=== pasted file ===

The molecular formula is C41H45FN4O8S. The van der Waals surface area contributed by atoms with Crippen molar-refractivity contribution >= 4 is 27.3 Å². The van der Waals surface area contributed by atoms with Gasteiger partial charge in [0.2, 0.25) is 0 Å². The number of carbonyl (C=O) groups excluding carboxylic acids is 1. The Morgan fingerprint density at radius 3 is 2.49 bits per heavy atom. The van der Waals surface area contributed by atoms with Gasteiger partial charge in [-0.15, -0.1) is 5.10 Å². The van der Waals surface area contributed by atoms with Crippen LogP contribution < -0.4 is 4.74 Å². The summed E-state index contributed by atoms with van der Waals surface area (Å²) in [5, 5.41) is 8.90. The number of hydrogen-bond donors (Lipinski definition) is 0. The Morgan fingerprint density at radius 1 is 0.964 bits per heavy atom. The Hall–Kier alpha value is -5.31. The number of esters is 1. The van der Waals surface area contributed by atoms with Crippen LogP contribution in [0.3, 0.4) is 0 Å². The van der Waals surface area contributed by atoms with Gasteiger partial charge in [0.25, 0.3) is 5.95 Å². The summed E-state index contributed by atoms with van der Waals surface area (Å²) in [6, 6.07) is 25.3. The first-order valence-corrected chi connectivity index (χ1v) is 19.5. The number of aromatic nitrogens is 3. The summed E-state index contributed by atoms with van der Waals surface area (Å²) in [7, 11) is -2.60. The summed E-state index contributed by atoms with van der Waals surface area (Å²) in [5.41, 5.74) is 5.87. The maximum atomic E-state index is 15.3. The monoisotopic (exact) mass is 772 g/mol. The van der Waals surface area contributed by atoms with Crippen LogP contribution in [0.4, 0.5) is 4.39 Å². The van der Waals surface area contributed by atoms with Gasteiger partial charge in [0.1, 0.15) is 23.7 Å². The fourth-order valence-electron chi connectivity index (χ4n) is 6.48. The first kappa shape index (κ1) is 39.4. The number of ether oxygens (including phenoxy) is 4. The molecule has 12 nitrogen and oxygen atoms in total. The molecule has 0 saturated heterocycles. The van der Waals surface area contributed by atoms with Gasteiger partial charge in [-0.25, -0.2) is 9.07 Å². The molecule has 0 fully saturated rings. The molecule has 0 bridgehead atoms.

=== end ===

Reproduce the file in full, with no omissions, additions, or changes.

The molecular formula is C41H45FN4O8S. The van der Waals surface area contributed by atoms with Crippen molar-refractivity contribution >= 4 is 27.3 Å². The van der Waals surface area contributed by atoms with Gasteiger partial charge in [0.2, 0.25) is 0 Å². The number of carbonyl (C=O) groups excluding carboxylic acids is 1. The Morgan fingerprint density at radius 3 is 2.49 bits per heavy atom. The van der Waals surface area contributed by atoms with Gasteiger partial charge in [-0.15, -0.1) is 5.10 Å². The van der Waals surface area contributed by atoms with Crippen LogP contribution < -0.4 is 4.74 Å². The summed E-state index contributed by atoms with van der Waals surface area (Å²) in [5, 5.41) is 8.90. The number of hydrogen-bond donors (Lipinski definition) is 0. The Morgan fingerprint density at radius 1 is 0.964 bits per heavy atom. The Hall–Kier alpha value is -5.31. The number of esters is 1. The van der Waals surface area contributed by atoms with Crippen LogP contribution in [0.3, 0.4) is 0 Å². The van der Waals surface area contributed by atoms with Gasteiger partial charge in [0.25, 0.3) is 5.95 Å². The summed E-state index contributed by atoms with van der Waals surface area (Å²) in [6, 6.07) is 25.3. The first-order valence-corrected chi connectivity index (χ1v) is 19.5. The number of aromatic nitrogens is 3. The summed E-state index contributed by atoms with van der Waals surface area (Å²) in [7, 11) is -2.60. The summed E-state index contributed by atoms with van der Waals surface area (Å²) in [5.41, 5.74) is 5.87. The maximum atomic E-state index is 15.3. The monoisotopic (exact) mass is 772 g/mol. The van der Waals surface area contributed by atoms with Crippen LogP contribution in [0.4, 0.5) is 4.39 Å². The van der Waals surface area contributed by atoms with Gasteiger partial charge in [0.1, 0.15) is 23.7 Å². The fourth-order valence-electron chi connectivity index (χ4n) is 6.48. The first kappa shape index (κ1) is 39.4. The number of ether oxygens (including phenoxy) is 4. The molecule has 12 nitrogen and oxygen atoms in total. The molecule has 0 saturated heterocycles. The van der Waals surface area contributed by atoms with Gasteiger partial charge in [-0.25, -0.2) is 9.07 Å². The molecule has 0 fully saturated rings. The molecule has 0 bridgehead atoms.